exoSAMSI day two

Talks at the Kepler meeting today continued, with the end of the day being the start of developing working groups to tackle scientific problems in collaboration.

Talk highlights included Berger (Duke) going through some very simple arguments about how Bayesian inference protects you from many statistical and model-selection pitfalls. He showed a real example where Bayesian inference gets a different answer from frequentist inference, in a scientific problem on which he had actually worked; it is related to the Jeffreys-Lindley paradox, which is about distinguishing models with zero effect from models with some (unknown) non-zero effect. Clyde (Duke) and Cisewski (CMU) talked (in different contexts) about importance sampling (rather than MCMC). Adaptive importance sampling is obviously a very powerful technique we ought to be thinking about. At lunch, Berger backed this up, strongly endorsing importance sampling with adaptive proposal distributions in contexts where you want the Bayesian Evidence. (Didn't I say yesterday that you never want that?) Cisewski also talked about Approximate Bayesian Computation, which she described as "a method of last resort". But it looks like it might be valuable for many astrophysics problems: It replaces the likelihood with a thresholded "distance" between statistics of the data and generated data samples. In some cases, it asymptotically approaches true inference. Her seminar also effectively answered a question posed yesterday by Ragozzine (Florida) about how to combine inferences based on statistics computed on the data! ABC FTW?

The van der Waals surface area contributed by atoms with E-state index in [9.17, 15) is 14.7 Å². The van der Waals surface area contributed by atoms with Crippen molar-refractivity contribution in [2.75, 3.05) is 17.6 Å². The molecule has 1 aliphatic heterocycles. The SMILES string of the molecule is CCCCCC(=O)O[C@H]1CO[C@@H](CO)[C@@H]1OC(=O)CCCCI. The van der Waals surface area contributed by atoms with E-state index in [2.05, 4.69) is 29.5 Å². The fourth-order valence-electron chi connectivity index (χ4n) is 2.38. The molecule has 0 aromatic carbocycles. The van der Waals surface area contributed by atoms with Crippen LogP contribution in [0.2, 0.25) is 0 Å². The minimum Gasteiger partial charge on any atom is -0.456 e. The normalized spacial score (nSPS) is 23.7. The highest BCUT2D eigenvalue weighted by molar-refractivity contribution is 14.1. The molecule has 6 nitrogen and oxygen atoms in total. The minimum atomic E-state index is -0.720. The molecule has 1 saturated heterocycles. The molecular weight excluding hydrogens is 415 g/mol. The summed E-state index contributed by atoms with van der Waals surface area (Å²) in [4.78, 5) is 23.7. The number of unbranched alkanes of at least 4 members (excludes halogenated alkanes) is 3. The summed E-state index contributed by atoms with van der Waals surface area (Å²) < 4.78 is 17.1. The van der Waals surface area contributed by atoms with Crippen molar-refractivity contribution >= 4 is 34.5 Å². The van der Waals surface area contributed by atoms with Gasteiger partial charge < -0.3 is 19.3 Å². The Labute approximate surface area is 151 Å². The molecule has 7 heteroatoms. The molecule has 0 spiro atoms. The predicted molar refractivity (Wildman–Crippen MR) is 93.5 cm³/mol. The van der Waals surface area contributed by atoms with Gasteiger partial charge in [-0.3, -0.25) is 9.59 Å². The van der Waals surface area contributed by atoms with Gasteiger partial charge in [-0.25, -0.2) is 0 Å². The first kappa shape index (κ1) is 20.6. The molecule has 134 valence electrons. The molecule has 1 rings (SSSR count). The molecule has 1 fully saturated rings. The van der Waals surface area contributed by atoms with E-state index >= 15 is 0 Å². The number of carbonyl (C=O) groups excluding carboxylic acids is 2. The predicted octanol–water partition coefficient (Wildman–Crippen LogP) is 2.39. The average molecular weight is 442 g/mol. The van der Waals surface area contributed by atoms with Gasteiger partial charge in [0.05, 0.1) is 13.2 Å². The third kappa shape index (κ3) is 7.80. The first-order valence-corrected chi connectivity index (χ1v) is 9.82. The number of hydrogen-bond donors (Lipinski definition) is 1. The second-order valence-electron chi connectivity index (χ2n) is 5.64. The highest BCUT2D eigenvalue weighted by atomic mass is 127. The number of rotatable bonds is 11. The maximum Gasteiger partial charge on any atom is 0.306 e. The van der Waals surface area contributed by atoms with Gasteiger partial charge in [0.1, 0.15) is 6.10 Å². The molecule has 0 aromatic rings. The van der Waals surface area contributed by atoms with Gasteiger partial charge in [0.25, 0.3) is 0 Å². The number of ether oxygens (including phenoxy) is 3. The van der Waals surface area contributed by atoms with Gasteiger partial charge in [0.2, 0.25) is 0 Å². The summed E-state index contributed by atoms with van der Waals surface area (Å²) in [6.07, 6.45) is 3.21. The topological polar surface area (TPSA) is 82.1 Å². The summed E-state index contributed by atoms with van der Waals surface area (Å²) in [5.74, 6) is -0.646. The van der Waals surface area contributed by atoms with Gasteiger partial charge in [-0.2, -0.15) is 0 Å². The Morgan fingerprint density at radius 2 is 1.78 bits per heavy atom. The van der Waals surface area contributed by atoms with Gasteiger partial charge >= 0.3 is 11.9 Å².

Another highlight was Christiansen (Ames) showing that she can insert transits into the pixel-level data, run the pipelines, and recover them. She is doing this to test completeness and selection and noise models. But it is just as interesting from an inference perspective; the fact that she can insert realistic transits means (in principle) that we could be fitting in the pixel domain. I would be pleased to be doing that. Also, she showed evidence that de-trending (fitting out instrumental and stellar variability effects) perhaps ought to be done in the pixel space, not the integrated lightcurve space?

In the afternoon, we crowd-sourced projects for further study and split-ish into working groups. Despite the fact that I am dying to infer the population parameters of long-period planets from data coming only from single (isolated) transits, I decided to join the de-trending and noise model group. We want to improve Kepler's sensitivity by understanding better the device trends and noise.

1 comment:

  1. Hi David

    I am at the Kepler Science Operations Center at NASA/AMES, currently working on the Presearch Data Conditioning part of the Kepler pipeline code. I'm relatively new at this job, been here ~6 months. Thought it might be interesting to start an exchange with you regarding detrending.

    --Joseph Catanzarite